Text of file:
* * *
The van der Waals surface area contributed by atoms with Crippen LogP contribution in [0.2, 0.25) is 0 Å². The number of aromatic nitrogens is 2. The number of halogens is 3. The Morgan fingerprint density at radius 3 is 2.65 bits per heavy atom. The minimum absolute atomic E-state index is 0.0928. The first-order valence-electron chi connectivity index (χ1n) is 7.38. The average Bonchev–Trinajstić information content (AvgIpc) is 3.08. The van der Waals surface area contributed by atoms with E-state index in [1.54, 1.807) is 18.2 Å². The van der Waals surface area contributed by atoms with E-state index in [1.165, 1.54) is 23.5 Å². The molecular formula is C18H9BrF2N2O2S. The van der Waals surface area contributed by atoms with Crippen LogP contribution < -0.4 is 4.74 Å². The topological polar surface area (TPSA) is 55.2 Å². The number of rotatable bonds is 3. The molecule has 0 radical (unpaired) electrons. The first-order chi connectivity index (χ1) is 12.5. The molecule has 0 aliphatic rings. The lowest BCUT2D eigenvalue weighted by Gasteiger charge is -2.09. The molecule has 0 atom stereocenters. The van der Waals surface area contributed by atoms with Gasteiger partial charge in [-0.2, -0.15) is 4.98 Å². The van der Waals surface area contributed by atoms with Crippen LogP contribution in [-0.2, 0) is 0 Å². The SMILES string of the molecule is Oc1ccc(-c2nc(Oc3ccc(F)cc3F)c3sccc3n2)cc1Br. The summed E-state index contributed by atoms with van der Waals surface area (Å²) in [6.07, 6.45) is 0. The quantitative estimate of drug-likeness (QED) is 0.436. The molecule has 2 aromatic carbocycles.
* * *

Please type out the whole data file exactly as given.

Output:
The van der Waals surface area contributed by atoms with Crippen LogP contribution in [0.2, 0.25) is 0 Å². The number of aromatic nitrogens is 2. The number of halogens is 3. The Morgan fingerprint density at radius 3 is 2.65 bits per heavy atom. The minimum absolute atomic E-state index is 0.0928. The first-order valence-electron chi connectivity index (χ1n) is 7.38. The average Bonchev–Trinajstić information content (AvgIpc) is 3.08. The van der Waals surface area contributed by atoms with E-state index in [1.54, 1.807) is 18.2 Å². The van der Waals surface area contributed by atoms with E-state index in [1.165, 1.54) is 23.5 Å². The molecular formula is C18H9BrF2N2O2S. The van der Waals surface area contributed by atoms with Crippen LogP contribution < -0.4 is 4.74 Å². The topological polar surface area (TPSA) is 55.2 Å². The number of rotatable bonds is 3. The molecule has 0 radical (unpaired) electrons. The first-order chi connectivity index (χ1) is 12.5. The molecule has 0 aliphatic rings. The lowest BCUT2D eigenvalue weighted by Gasteiger charge is -2.09. The molecule has 0 atom stereocenters. The van der Waals surface area contributed by atoms with Gasteiger partial charge in [-0.2, -0.15) is 4.98 Å². The van der Waals surface area contributed by atoms with Crippen LogP contribution in [-0.2, 0) is 0 Å². The SMILES string of the molecule is Oc1ccc(-c2nc(Oc3ccc(F)cc3F)c3sccc3n2)cc1Br. The summed E-state index contributed by atoms with van der Waals surface area (Å²) in [6.07, 6.45) is 0. The quantitative estimate of drug-likeness (QED) is 0.436. The molecule has 2 aromatic carbocycles.